For Release April 24, 2005

Grazing Contract Considerations

by Chuck Otte, Geary County Extension Agent

April is rapidly coming to an end, the pasture burning season is wrapping up and cattle will be going to grass very soon. With roughly two thirds of all pasture being rented, there are a lot of pasture leases out there. And if you think that crop leases can be confusing, just wait!

A few years ago, the Kansas legislature did bring pasture leases into line with crop leases so that the same rules apply to both. Pasture leases run from March 1 to March 1 unless there is a signed written lease stating other beginning and termination dates. Technically, the law does not recognize an oral pasture lease that runs from May 1 to October 15th. If that is your intent, then you need to have it in writing and you need to do that thirty days prior to March 1st.

What we have to do now, is to separate the legal part of the lease from the management part of the lease. The law is quiet about the length of the grazing seasons and who pays for fences or brush/weed control or if there has to be water in the pasture and who hauls the water if there isn't. These are all items that must be negotiated between the landlord and the tenant. I receive a lot of calls asking these questions, and nobody ever likes the answers.

The established grazing season is far less flexible than the biological grazing season. Long term history in the northern Flint Hills has established May 1st as the average start date of the grazing season with an average ending date of October 15th. This creates a problem in many years, however. If you look at the recommended burning date, based on grass growth and stocker gains, then somewhere around April 25th to May 1st would be the date to burn. I think we can all agree that this year, like many years, most of the pastures will have been burned by April 25th.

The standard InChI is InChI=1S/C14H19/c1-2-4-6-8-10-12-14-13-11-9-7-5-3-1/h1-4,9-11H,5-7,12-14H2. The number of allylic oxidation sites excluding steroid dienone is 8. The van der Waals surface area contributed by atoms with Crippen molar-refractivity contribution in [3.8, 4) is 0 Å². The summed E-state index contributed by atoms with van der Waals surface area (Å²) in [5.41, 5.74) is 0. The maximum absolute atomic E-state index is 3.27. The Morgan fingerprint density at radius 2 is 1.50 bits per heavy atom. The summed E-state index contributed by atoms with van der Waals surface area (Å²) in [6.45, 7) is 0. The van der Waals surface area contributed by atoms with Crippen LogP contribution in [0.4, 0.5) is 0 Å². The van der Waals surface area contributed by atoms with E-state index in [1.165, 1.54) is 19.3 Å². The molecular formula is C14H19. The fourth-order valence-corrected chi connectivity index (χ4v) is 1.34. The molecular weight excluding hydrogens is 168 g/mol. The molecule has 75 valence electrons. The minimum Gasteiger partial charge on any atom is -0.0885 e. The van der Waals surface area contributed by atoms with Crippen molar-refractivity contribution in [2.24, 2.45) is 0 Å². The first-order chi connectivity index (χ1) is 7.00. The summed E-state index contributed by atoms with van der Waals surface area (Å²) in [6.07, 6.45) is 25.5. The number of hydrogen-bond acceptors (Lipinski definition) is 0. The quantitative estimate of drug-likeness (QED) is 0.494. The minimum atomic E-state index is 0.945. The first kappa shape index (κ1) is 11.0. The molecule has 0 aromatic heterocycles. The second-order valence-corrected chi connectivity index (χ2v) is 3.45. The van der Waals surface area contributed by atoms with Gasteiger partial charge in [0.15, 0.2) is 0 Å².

It's going to take 2 to 3 weeks to obtain adequate grass growth for grazing following a good pasture burn. If you burn the end of April, it's going to be May 15th before you can have much livestock available forage. So pastures get burned earlier than that, anywhere from late March to early April. In these pastures, there will be forage available by the first of May. The problem is that the earlier you burn, the more invasion by undesirable cool season grasses, like bluegrass and bromegrass, you will have. These grasses start growing much earlier in the season but produce very little forage during June, July and August. The warm season native grasses produce most of their growth during these hot summer months.

If you consistently burn your pasture in late March and early April, you will change the composition of your pasture grasses. You will favor the cool season grasses at the expense of the warm season native grasses. You will have forage available sooner, but your overall productivity will go down. You create a vicious circle that takes a lot of intense management to reverse. The first step in fixing this problem is to postpone the start of the grazing season to May 15th, and extend it on the back side to October 31st.

As to the rest of the pasture lease issues, the answers aren't much simpler. Fences are often repaired with the landlord supplying the materials and the tenant the labor. But anything can be worked out between the two parties including adjustments to lease rates. The bottom line is that management of the pasture will dictate everything. If you burn early and overstock, you will eventually have a wreck. Learn to follow the lead of the grass and adjustment your management to the natural plant cycle, because it sure as heck isn't going to adjust to you!


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